# 1. Features, aims and history of USPEX¶

## 1.1. Overview¶

USPEX stands for *Universal Structure Predictor: Evolutionary
Xtallography*…and in Russian “uspekh” means “success”, which is
appropriate given the high success rate and many useful results produced
by this method! The USPEX code possesses many unique capabilities for
computational materials discovery.

From the beginning in 2004, non-empirical crystal structure prediction was the main aim of the USPEX project. In addition to this, USPEX also allows one to predict a large set of robust metastable structures and perform several types of simulations using various degrees of prior knowledge. Starting from 2010, our code explosively expanded to other types of problems, and from 2012 includes many complementary methods.

The problem of crystal structure prediction is very old and does, in
fact, constitute the central problem of theoretical crystal chemistry.
In 1988 John Maddox ^{1} wrote that:

“One of the continuing scandals in the physical sciences is that it remains in general impossible to predict the structure of even the simplest crystalline solids from a knowledge of their chemical composition… Solids such as crystalline water (ice) are still thought to lie beyond mortals’ ken”.

It is immediately clear that the problem at hand is that of global
optimization, *i.e.*, finding the global minimum of the free energy of
the crystal (per mole) with respect to variations of the structure. To
get some feeling of the number of possible structures, let us consider a
simplified case of a fixed cubic cell with volume \(V\), within
which one has to position \(N\) identical atoms. For further
simplification let us assume that atoms can only take discrete positions
on the nodes of a grid with resolution \(\delta\). This
discretization makes the number of combinations of atomic coordinates
\(C\) finite:

If \(\delta\) is chosen to be a significant fraction of the characteristic bond length (e.g., \(\delta = 1 \text{Å} \) would be a reasonable estimate of the number of local minima of the free energy. If there are more than one type of atoms, the number of different structures significantly increases. Assuming a typical atomic volume \(\sim\) \(10 \text{Å}^3\), and taking into account Stirling’s formula (\(n!\approx\sqrt{2 \pi n}(n/e)^n\)), the number of possible structures for an element A (compound AB) is \(10^{11}\) (\(10^{14}\)) for a system with 10 atoms in the unit cell, \(10^{25}\) (\(10^{30}\)) for a system with 20 atoms in the cell, and \(10^{39}\) (\(10^{47}\)) for a system with 30 atoms in the unit cell. These numbers are enormous and practically impossible to deal with even for small systems with a total number of atoms \(N\sim10\). Even worse, complexity increases exponentially with \(N\). It is clear then, that point-by-point exploration of the free energy surface going through all possible structures is not feasible, except for the simplest systems with \(\sim\)1-5 atoms in the unit cell.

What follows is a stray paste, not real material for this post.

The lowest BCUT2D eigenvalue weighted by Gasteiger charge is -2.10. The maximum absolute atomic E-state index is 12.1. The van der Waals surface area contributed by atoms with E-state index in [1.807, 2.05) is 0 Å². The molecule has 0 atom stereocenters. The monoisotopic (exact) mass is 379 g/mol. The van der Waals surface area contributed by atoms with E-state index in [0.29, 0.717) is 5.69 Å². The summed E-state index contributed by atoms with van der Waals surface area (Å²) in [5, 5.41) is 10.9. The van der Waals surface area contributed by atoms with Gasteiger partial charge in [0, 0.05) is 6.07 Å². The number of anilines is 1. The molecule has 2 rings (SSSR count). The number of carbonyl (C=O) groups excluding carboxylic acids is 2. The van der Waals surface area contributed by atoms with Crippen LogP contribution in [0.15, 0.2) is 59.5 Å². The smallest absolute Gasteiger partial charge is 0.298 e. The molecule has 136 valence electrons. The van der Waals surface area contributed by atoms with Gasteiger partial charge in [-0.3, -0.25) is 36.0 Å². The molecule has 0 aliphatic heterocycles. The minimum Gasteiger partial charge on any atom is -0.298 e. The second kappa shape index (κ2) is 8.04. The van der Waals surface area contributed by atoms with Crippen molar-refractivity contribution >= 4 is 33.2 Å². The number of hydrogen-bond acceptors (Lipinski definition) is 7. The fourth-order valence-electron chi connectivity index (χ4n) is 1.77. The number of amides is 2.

USPEX ^{2,3} employs an evolutionary
algorithm devised by A.R. Oganov and C.W. Glass, with major subsequent
contributions by A.O. Lyakhov, Q. Zhu, G.R. Qian, P. Bushlanov,
Z. Allahyari, S. Lepeshkin and A. Samtsevich. Its efficiency draws from
the carefully designed variation operators, while its reliability is
largely due to the use of state-of-the-art *ab initio* simulations
inside the evolutionary algorithm. The strength of evolutionary
simulations is that they do not require any system-specific knowledge
(except the chemical composition) and are self-improving, i.e. in
subsequent generations increasingly good structures are found and used
to generate new structures. This allows a “zooming in” on promising
regions of the energy (or property) landscape
(Fig. 1.1.1). Furthermore, by carefully
designing variation operators, it is very easy to incorporate additional
features into an evolutionary algorithm.

A major motivation for the development of USPEX was the discovery of the
post-perovskite phase of \(\text{MgSiO}_3 \)), which was made in 2004
^{4,5} and has significantly
changed models of the Earth’s internal structure. In mid-2005 we had the
first working version of USPEX. By September 2010, when USPEX was
publicly released, the user community numbered nearly 200, over 800
users in May 2012, over 2100 in December 2014, and over 4500 in December
2018.

The popularity of USPEX is due to its extremely high efficiency and
reliability. This was shown in the First Blind Test for Inorganic
Crystal Structure Prediction ^{6}, where
USPEX outperformed the other methods it was tested against (simulated
annealing and random sampling). Random sampling (a technique pioneered
for structure prediction by Freeman and Schmidt in 1993 and 1996,
respectively, and since 2006 revived by Pickard
^{7} under the name AIRSS) is the simplest,
but also the least successful and computationally the most expensive
strategy. Even for small systems, such as GaAs with 8 atoms/cell, these
advantages are large (random sampling requires on average 500 structure
relaxations to find the ground state in this case, while USPEX finds it
after only \(\sim\) 30 relaxations!
(Fig. 1.1.3)). Due to the exponential
scaling of the complexity of structure search
(Eq.1.1.1), the advantages of USPEX
increase exponentially with system size. For instance, 2 out of 3
structures of SiH\(_4\) predicted by random sampling to be stable
^{7}, turned out to be unstable
^{8}; and similarly random sampling
predictions were shown ^{9} to be incorrect for